Reverend Hale In The Crucible

Words: 1048
Pages: 5

The Evaluation of Reverend Hale
One of the most famous classical tragedy play tells the story of the many crucibles faced by the townspeople of Salem, caused by the great fear of witchcraft. The play follows the crucibles faced by the characters, and how events and other characters cause them to reconsider their belief system and go through inner change. In The Crucible by Arthur Miller, Reverend John Hale changes throughout the play dramatically, due to the events he witnessed, and the people he interacted with. At the beginning of the play, Reverend Hale is very passionate about purging Salem of the devil, he is loyal to his religion, and is overconfident in his abilities. Reverend Hale is sent to the town to seek the truth, and to exterminate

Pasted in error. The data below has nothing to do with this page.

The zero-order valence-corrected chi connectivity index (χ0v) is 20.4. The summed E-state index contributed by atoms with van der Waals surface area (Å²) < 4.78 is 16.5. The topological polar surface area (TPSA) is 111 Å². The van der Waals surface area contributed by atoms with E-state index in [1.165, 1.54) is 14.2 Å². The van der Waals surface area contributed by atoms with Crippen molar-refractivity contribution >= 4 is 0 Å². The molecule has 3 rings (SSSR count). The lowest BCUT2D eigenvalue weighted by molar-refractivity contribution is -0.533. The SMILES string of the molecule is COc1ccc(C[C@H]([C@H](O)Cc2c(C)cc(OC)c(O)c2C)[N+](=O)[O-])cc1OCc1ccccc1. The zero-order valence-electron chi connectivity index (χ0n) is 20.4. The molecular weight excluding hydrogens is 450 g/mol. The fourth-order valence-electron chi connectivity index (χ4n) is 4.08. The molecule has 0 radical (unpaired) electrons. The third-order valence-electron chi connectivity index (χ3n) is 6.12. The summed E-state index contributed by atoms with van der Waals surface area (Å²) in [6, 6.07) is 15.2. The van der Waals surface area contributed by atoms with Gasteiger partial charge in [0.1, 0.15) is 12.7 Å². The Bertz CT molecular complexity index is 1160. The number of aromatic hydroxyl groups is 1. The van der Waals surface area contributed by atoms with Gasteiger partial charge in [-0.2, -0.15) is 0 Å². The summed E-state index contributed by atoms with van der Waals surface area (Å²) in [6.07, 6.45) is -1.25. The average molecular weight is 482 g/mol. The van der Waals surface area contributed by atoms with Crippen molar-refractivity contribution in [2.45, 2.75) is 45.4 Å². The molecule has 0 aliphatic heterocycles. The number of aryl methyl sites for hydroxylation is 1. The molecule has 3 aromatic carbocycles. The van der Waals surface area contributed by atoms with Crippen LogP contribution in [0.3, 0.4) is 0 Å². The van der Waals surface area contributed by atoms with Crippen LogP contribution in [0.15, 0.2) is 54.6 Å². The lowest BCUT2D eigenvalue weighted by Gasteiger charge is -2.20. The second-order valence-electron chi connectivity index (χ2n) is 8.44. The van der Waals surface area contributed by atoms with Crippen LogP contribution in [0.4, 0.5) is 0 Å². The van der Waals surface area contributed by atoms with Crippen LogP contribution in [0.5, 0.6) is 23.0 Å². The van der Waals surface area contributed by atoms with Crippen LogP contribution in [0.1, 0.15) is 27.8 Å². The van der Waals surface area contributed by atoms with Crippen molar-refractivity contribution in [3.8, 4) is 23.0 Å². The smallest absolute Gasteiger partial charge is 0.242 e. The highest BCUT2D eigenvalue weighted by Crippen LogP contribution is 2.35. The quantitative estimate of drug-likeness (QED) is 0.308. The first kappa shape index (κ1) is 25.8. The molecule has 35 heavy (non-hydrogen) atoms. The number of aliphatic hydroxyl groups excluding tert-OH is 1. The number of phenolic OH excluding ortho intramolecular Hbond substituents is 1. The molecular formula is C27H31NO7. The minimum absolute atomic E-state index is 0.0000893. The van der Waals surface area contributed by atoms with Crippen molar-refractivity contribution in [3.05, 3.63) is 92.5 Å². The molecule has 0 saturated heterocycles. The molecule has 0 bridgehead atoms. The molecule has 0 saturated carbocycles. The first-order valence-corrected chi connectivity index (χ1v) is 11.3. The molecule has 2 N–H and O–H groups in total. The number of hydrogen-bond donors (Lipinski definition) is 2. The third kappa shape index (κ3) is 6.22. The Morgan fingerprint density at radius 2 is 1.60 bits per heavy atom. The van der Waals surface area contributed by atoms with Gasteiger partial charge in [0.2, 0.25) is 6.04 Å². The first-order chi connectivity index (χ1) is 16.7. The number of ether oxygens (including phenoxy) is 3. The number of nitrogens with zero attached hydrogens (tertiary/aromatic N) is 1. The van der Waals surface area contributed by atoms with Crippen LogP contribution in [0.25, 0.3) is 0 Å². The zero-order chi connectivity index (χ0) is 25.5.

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He sees through all of the lies, now knows his place in the world and has a completely different view on religion. A religion that he studied his whole life. Hale finally realizes that no witchcraft has occurred in Salem, and that all of the people being hanged are innocent. He begins to see the true intentions of the court and how gullible judge Danfourth and Hathorn are to Abigail’s games. He sees how ridiculous everything is, and no longer wants to be a part of it; he denounces the court. Hale has come to the realization that he is to blame for many of those deaths, so he comes back to Salem to try and save as many lives as he possibly can. It is a sin to lie, so for Hale to come back and try to convince people to lie to save their life, shows how much he has changed. Before, Hale would have told the people convicted to die rather than lie and commit a sin. Hale developed a conscience, and realizes that no religion should advocate the killing of human beings. Hale now understands that not all sins are equal, he tells the people convicted that god will forgive them for lying, and their life is much more important. “Let you not mistake your duty as I mistook my own. I came into this village like a bridegroom to his beloved, bearing gifts of high religion; the very crowns of holy law I brought, and what I touched with my bright confidence, it died; and where I turned the eye of my great faith, blood flowed up.”